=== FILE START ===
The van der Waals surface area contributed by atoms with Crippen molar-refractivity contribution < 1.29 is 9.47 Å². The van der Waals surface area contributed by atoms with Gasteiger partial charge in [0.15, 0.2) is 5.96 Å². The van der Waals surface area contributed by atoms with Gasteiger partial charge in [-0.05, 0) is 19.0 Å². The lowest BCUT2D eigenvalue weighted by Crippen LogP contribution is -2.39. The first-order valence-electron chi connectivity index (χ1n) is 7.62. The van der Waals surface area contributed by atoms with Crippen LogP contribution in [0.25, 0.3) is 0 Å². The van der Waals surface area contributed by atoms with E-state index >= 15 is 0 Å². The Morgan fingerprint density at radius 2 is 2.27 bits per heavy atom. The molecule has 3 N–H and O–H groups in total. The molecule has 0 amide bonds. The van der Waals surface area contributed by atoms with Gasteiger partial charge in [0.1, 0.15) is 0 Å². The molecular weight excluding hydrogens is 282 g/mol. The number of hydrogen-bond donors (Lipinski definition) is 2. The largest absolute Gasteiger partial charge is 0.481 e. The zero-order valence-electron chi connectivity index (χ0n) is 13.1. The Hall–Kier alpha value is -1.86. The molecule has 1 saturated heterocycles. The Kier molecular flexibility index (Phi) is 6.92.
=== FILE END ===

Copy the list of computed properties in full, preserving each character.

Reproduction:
The van der Waals surface area contributed by atoms with Crippen molar-refractivity contribution < 1.29 is 9.47 Å². The van der Waals surface area contributed by atoms with Gasteiger partial charge in [0.15, 0.2) is 5.96 Å². The van der Waals surface area contributed by atoms with Gasteiger partial charge in [-0.05, 0) is 19.0 Å². The lowest BCUT2D eigenvalue weighted by Crippen LogP contribution is -2.39. The first-order valence-electron chi connectivity index (χ1n) is 7.62. The van der Waals surface area contributed by atoms with Crippen LogP contribution in [0.25, 0.3) is 0 Å². The van der Waals surface area contributed by atoms with E-state index >= 15 is 0 Å². The Morgan fingerprint density at radius 2 is 2.27 bits per heavy atom. The molecule has 3 N–H and O–H groups in total. The molecule has 0 amide bonds. The van der Waals surface area contributed by atoms with Gasteiger partial charge in [0.1, 0.15) is 0 Å². The molecular weight excluding hydrogens is 282 g/mol. The number of hydrogen-bond donors (Lipinski definition) is 2. The largest absolute Gasteiger partial charge is 0.481 e. The zero-order valence-electron chi connectivity index (χ0n) is 13.1. The Hall–Kier alpha value is -1.86. The molecule has 1 saturated heterocycles. The Kier molecular flexibility index (Phi) is 6.92.